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Lay theories in comparative research

Schulte, Barbara LU (2017) 9th Annual ADI Conference
Abstract
The paper addresses the theoretical concept and methodological usefulness of 'lay theories' for conducting comparative research. 'Lay knowledge' is a well-researched concept particularly in medicine and health (e.g. Williams & Popay 2006), even if often regarded as an 'obstacle' that needs to be overcome in order to spread 'proper' scientific, medical knowledge. Critical studies within medicine have pointed to the disadvantages of neglecting lay knowledges, and the negative consequences from the growing distance between modern medicine and the lay populace (Williams & Calnan 1996). Scholars within this strand of research maintain that the exclusive focus on 'experts' ignores the social nature of humans and human creativity (Popay... (More)
The paper addresses the theoretical concept and methodological usefulness of 'lay theories' for conducting comparative research. 'Lay knowledge' is a well-researched concept particularly in medicine and health (e.g. Williams & Popay 2006), even if often regarded as an 'obstacle' that needs to be overcome in order to spread 'proper' scientific, medical knowledge. Critical studies within medicine have pointed to the disadvantages of neglecting lay knowledges, and the negative consequences from the growing distance between modern medicine and the lay populace (Williams & Calnan 1996). Scholars within this strand of research maintain that the exclusive focus on 'experts' ignores the social nature of humans and human creativity (Popay et al. 1998).

Not only regarding health, but also many other processes and knowledge bodies in the social world, the lay populace harbors their own theories of 'how things work'. From a heuristic point of view, lay people with translocal experiences, i.e. people who are in a position to compare, have the undeniable advantage of being able to test their theories in different settings. However, there is a lack of research that systematically assesses and compares translocal lay comparisons.

The paper will explore the productivity of this approach by drawing on two empirical examples: Swedish youth's comparative experiences with their Chinese peers' use of information and communication technologies; and Chinese parents' comparative experiences with different systems of schooling (China, Sweden, Germany). (Less)
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author
organization
publishing date
type
Contribution to conference
publication status
published
subject
keywords
lay comparison, lay theory, comparative education
conference name
9th Annual ADI Conference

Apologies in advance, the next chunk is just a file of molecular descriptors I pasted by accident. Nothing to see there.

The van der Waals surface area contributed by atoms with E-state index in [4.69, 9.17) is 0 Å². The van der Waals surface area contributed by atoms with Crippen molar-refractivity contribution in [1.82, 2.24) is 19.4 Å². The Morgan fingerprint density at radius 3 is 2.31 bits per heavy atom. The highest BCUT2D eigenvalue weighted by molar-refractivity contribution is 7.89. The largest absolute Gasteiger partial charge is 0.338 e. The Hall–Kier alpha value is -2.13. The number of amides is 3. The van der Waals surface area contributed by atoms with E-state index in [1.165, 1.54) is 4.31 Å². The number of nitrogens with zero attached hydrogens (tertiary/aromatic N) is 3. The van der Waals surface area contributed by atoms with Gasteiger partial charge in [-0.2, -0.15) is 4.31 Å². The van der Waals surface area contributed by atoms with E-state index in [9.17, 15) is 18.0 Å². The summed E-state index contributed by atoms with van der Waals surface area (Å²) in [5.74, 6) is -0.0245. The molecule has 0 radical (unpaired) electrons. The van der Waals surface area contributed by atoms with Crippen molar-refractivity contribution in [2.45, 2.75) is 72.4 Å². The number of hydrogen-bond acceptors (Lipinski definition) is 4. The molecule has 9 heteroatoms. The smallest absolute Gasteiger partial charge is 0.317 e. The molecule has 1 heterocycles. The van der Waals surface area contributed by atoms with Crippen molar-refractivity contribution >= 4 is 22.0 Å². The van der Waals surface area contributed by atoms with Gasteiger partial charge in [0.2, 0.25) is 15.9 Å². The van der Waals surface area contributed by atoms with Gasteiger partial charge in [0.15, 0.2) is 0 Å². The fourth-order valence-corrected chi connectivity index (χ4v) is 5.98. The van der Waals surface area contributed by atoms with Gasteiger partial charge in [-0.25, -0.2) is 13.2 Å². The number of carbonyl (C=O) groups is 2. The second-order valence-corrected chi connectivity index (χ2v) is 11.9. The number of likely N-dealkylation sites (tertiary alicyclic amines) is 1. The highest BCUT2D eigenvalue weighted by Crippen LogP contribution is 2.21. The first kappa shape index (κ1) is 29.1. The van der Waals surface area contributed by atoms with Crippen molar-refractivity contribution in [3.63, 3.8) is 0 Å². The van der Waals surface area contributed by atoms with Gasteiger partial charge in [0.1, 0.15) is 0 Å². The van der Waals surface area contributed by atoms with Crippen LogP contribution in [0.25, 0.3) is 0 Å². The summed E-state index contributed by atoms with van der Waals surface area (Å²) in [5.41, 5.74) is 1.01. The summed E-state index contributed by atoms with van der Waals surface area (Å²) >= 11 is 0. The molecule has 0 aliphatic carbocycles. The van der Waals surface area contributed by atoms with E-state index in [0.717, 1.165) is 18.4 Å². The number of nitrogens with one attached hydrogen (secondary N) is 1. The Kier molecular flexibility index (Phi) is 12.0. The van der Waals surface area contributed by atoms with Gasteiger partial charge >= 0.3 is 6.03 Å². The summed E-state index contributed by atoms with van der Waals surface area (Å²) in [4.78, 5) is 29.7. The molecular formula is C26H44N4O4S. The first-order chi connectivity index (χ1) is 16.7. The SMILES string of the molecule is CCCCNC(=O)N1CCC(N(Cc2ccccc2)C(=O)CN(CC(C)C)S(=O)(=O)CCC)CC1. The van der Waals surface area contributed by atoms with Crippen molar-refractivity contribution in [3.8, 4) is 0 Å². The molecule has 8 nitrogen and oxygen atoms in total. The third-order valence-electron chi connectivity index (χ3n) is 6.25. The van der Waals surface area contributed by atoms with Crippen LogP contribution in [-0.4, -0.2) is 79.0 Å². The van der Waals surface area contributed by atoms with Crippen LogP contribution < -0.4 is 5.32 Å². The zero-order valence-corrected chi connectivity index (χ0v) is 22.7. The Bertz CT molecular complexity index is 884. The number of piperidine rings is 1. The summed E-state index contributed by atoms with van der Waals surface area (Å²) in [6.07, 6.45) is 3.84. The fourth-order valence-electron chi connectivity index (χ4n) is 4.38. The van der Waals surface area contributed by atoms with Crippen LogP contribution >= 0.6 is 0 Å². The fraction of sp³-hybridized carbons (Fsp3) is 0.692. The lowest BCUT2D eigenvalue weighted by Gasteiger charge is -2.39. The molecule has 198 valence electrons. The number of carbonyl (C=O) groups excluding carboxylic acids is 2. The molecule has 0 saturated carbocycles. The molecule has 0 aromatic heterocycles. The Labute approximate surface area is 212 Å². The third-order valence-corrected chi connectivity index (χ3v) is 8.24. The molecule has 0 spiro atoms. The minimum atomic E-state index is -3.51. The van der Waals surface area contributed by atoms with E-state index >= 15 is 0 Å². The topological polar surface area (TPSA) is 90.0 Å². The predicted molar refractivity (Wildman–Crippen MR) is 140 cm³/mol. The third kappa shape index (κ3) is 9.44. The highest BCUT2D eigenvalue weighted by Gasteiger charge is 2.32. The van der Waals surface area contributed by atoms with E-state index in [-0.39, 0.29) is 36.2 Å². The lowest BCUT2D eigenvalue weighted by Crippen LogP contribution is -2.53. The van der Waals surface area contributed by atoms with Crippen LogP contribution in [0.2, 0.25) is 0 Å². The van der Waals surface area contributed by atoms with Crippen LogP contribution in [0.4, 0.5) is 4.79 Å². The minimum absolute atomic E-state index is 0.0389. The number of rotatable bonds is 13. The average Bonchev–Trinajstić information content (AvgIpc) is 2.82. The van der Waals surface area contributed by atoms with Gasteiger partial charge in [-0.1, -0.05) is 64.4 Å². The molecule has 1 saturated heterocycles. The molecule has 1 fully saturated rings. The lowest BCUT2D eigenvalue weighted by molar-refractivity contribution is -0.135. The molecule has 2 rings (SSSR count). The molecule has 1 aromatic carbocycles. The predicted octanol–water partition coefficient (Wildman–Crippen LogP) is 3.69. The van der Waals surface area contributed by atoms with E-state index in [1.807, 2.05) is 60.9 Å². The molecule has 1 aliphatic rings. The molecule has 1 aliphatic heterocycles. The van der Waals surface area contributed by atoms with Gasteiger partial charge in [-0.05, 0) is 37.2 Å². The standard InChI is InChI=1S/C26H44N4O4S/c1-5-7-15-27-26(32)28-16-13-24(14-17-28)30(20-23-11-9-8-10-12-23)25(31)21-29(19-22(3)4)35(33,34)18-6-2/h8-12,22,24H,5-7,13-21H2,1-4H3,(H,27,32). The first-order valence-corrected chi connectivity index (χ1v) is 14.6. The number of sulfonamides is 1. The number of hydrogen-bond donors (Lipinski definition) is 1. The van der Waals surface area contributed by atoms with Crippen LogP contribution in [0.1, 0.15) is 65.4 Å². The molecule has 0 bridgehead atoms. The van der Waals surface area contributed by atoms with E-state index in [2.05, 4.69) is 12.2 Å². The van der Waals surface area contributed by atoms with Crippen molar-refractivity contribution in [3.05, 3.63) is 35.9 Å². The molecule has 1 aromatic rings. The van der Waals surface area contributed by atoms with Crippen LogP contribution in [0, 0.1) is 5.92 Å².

language
English
LU publication?
yes
id
0dc5de88-d46a-4b27-bf80-b900d65a7d74
date added to LUP
2017-12-07 10:48:24
date last changed
2017-12-07 13:21:54
@misc{0dc5de88-d46a-4b27-bf80-b900d65a7d74,
  abstract     = {The paper addresses the theoretical concept and methodological usefulness of 'lay theories' for conducting comparative research. 'Lay knowledge' is a well-researched concept particularly in medicine and health (e.g. Williams &amp; Popay 2006), even if often regarded as an 'obstacle' that needs to be overcome in order to spread 'proper' scientific, medical knowledge. Critical studies within medicine have pointed to the disadvantages of neglecting lay knowledges, and the negative consequences from the growing distance between modern medicine and the lay populace (Williams &amp; Calnan 1996). Scholars within this strand of research maintain that the exclusive focus on 'experts' ignores the social nature of humans and human creativity (Popay et al. 1998).<br>
<br>
Not only regarding health, but also many other processes and knowledge bodies in the social world, the lay populace harbors their own theories of 'how things work'. From a heuristic point of view, lay people with translocal experiences, i.e. people who are in a position to compare, have the undeniable advantage of being able to test their theories in different settings. However, there is a lack of research that systematically assesses and compares translocal lay comparisons.<br>
<br>
The paper will explore the productivity of this approach by drawing on two empirical examples: Swedish youth's comparative experiences with their Chinese peers' use of information and communication technologies; and Chinese parents' comparative experiences with different systems of schooling (China, Sweden, Germany).},
  author       = {Schulte, Barbara},
  keyword      = {lay comparison,lay theory,comparative education},
  language     = {eng},
  title        = {Lay theories in comparative research},
  year         = {2017},
}